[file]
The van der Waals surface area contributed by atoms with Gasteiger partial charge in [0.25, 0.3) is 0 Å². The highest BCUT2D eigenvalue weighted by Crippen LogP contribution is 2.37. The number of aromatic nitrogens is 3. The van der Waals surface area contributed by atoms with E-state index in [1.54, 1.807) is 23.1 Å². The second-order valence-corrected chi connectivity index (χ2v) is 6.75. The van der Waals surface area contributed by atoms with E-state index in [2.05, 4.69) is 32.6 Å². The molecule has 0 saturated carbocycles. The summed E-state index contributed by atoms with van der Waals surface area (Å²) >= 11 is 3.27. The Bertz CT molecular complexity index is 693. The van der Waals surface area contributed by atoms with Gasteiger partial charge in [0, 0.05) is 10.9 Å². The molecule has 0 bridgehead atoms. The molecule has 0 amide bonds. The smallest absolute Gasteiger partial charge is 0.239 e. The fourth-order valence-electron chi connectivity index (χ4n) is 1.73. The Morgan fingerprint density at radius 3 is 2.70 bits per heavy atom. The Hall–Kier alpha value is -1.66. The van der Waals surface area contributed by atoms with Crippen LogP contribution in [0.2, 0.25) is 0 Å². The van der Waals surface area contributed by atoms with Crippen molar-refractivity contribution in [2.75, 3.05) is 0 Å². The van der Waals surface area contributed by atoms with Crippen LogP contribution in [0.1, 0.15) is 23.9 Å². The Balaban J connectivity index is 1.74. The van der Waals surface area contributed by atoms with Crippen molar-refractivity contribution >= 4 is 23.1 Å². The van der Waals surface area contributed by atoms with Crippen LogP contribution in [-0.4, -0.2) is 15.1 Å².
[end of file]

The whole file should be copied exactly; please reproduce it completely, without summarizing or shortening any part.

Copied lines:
The van der Waals surface area contributed by atoms with Gasteiger partial charge in [0.25, 0.3) is 0 Å². The highest BCUT2D eigenvalue weighted by Crippen LogP contribution is 2.37. The number of aromatic nitrogens is 3. The van der Waals surface area contributed by atoms with E-state index in [1.54, 1.807) is 23.1 Å². The second-order valence-corrected chi connectivity index (χ2v) is 6.75. The van der Waals surface area contributed by atoms with E-state index in [2.05, 4.69) is 32.6 Å². The molecule has 0 saturated carbocycles. The summed E-state index contributed by atoms with van der Waals surface area (Å²) >= 11 is 3.27. The Bertz CT molecular complexity index is 693. The van der Waals surface area contributed by atoms with Gasteiger partial charge in [0, 0.05) is 10.9 Å². The molecule has 0 bridgehead atoms. The molecule has 0 amide bonds. The smallest absolute Gasteiger partial charge is 0.239 e. The fourth-order valence-electron chi connectivity index (χ4n) is 1.73. The Morgan fingerprint density at radius 3 is 2.70 bits per heavy atom. The Hall–Kier alpha value is -1.66. The van der Waals surface area contributed by atoms with Crippen LogP contribution in [0.2, 0.25) is 0 Å². The van der Waals surface area contributed by atoms with Crippen molar-refractivity contribution in [2.75, 3.05) is 0 Å². The van der Waals surface area contributed by atoms with Crippen LogP contribution in [0.1, 0.15) is 23.9 Å². The Balaban J connectivity index is 1.74. The van der Waals surface area contributed by atoms with Crippen molar-refractivity contribution >= 4 is 23.1 Å². The van der Waals surface area contributed by atoms with Crippen LogP contribution in [-0.4, -0.2) is 15.1 Å².